Just as Westerners can be extremely naive about how Chinese think, I've seen liberal Chinese who studied or worked abroad with ideas that could only be formed in the most sterile of bubbles. E.g. "freedom of speech is why Hong Kong is so rich, Hong Kong's economy is going to succeed independent of the mainland". E.g. "US primary education must be better because kids don't need to study hard", thinking there is no tradeoff. E.g. "The poorest Americans have cars and mansions".

And one that will piss a lot of people off, but complaining about the Shanghai covid lockdown. Most Chinese people expect the state to keep things tidy, but complain when that power harms them. The lockdowns created periods of normalcy that the West did not ever have, and also periods of hardship that frankly more people should have prepared better for. Many Americans by contrast, understand "freedom is not free", and personal responsibility.

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Feb 13Liked by Robert Wu

Great post - looking forward to PII

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Very well written, as usual! But in regards to how the details of Covid policies "would never be the choice of the Shanghai government", Chengdu, Kunming and Chongqing never went any where near as strict as Shanghai? Also, I suspect, as was (and as was the case in in the USA and still is but unbeknownst to many of them) the ~10% you're referring to may have a split in their interests between those with hard sciences and industrial technical careers/desired careers and much of the rest, the former's interests lay with manufacturing and other "hard" industries which aligns them with much of the other ~90 whereas much of the rest would likely want to see a huge expansion of "services" type white collar work which, if it were to increase by a lot, may lead to amounts of deindustrialization...

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Regarding Shanghai case, it’s actually a very interesting study on “perception”. Let’s say there are 3 types of covid control. 1) total citywide lockdown, like wuhan in early 2020, Shanghai in April -June 2022 and some other cities in China in 2022, 2) lockdown of whole neighbourhoods and districts, that’s most of China for most of 2022, 3) targeted, high precise lockdown of a building, even just a few floors of the building, that’s actually Shanghai pre-April 2022. At the time approach 3 was proudly adopted and promoted by Shanghai. Everyone marvelled at how advanced and how efficient Shanghai was - until highly contagious omicron strain broke that practice - and they realised about it and made changes to their practice too late - and that’s why they screamed into approach 1 right away. Approach 1 was what Shanghai was remembered for in the end, sadly… still, Shanghainese as they are, won’t go down this path silently, making a great noise about it. Overall, the perception of Shanghai’s covid treatment was extremely harsh, while the fact was to the opposite for most of the time. This is also why it was unfair to criticise premier Li Qiang (head of Shanghai in 2022) for this heavyhanded lockdown. He should have been remembered for a highly professional, least-impact covid management - until he got unlucky.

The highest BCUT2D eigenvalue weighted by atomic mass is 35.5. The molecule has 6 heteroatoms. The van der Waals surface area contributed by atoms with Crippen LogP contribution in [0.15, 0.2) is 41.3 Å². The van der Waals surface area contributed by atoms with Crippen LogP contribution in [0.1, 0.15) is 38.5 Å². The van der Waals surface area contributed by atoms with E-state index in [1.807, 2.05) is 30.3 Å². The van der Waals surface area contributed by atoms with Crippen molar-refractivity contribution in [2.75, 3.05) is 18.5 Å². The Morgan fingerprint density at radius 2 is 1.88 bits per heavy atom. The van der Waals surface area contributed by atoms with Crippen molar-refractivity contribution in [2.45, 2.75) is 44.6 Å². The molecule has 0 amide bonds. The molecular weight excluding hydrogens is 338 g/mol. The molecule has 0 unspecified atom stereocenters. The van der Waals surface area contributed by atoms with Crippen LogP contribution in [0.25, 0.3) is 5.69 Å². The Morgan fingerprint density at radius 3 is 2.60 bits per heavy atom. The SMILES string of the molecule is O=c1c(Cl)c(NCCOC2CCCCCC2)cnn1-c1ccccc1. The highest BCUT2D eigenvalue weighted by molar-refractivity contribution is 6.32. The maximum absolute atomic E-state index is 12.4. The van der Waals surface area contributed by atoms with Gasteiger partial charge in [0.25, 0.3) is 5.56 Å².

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Thanks for the reply! Yes, Li got a lot of flack that he didn't deserve.

But Kunming, a great city BTW, didn't lockdown at all, and so, well, I dunno, I guess I was wondering why, if it was so centrally directed that every city must do it, why they didn't?

I hope your weekend is starting off well.

--=Mike

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Regarding the “deindustrialization” theme, I think China will be different from US in the coming decades because of a greater emphasis and cultural preference for “hard” stuff. Overall, China (apart from internet and consumer sector) usually finds Germany to be a better role model, than the US.

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Feb 8Liked by Robert Wu

Thank you for the perspective.

Very interesting.

Do you think government intervention in capital markets is fundamentally a good idea?